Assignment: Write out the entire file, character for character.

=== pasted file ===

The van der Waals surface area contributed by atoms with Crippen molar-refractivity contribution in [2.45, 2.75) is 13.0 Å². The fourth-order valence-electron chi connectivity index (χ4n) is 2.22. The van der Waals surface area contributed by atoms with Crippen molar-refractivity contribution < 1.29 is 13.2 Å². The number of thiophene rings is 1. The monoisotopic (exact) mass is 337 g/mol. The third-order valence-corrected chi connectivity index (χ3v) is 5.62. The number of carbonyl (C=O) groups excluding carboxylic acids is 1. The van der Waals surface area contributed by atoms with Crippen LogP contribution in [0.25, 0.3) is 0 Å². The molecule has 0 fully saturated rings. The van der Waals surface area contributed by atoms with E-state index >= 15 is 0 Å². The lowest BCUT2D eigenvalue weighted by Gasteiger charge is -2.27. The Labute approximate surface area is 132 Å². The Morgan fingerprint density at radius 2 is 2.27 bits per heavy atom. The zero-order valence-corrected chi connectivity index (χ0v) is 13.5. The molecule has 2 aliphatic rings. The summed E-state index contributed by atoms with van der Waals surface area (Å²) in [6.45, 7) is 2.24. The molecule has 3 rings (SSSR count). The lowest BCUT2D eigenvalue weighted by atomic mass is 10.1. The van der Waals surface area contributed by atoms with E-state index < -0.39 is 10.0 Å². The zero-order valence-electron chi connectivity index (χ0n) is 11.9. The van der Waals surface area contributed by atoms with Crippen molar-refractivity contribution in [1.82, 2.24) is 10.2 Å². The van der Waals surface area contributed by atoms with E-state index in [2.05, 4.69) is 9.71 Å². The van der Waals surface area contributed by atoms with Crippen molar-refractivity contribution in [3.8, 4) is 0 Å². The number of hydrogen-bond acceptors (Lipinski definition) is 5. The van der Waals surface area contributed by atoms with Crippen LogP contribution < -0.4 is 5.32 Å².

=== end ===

The van der Waals surface area contributed by atoms with Crippen molar-refractivity contribution in [2.45, 2.75) is 13.0 Å². The fourth-order valence-electron chi connectivity index (χ4n) is 2.22. The van der Waals surface area contributed by atoms with Crippen molar-refractivity contribution < 1.29 is 13.2 Å². The number of thiophene rings is 1. The monoisotopic (exact) mass is 337 g/mol. The third-order valence-corrected chi connectivity index (χ3v) is 5.62. The number of carbonyl (C=O) groups excluding carboxylic acids is 1. The van der Waals surface area contributed by atoms with Crippen LogP contribution in [0.25, 0.3) is 0 Å². The molecule has 0 fully saturated rings. The van der Waals surface area contributed by atoms with E-state index >= 15 is 0 Å². The lowest BCUT2D eigenvalue weighted by Gasteiger charge is -2.27. The Labute approximate surface area is 132 Å². The Morgan fingerprint density at radius 2 is 2.27 bits per heavy atom. The zero-order valence-corrected chi connectivity index (χ0v) is 13.5. The molecule has 2 aliphatic rings. The summed E-state index contributed by atoms with van der Waals surface area (Å²) in [6.45, 7) is 2.24. The molecule has 3 rings (SSSR count). The lowest BCUT2D eigenvalue weighted by atomic mass is 10.1. The van der Waals surface area contributed by atoms with E-state index < -0.39 is 10.0 Å². The zero-order valence-electron chi connectivity index (χ0n) is 11.9. The van der Waals surface area contributed by atoms with Crippen molar-refractivity contribution in [1.82, 2.24) is 10.2 Å². The van der Waals surface area contributed by atoms with E-state index in [2.05, 4.69) is 9.71 Å². The van der Waals surface area contributed by atoms with Crippen molar-refractivity contribution in [3.8, 4) is 0 Å². The number of hydrogen-bond acceptors (Lipinski definition) is 5. The van der Waals surface area contributed by atoms with Crippen LogP contribution < -0.4 is 5.32 Å².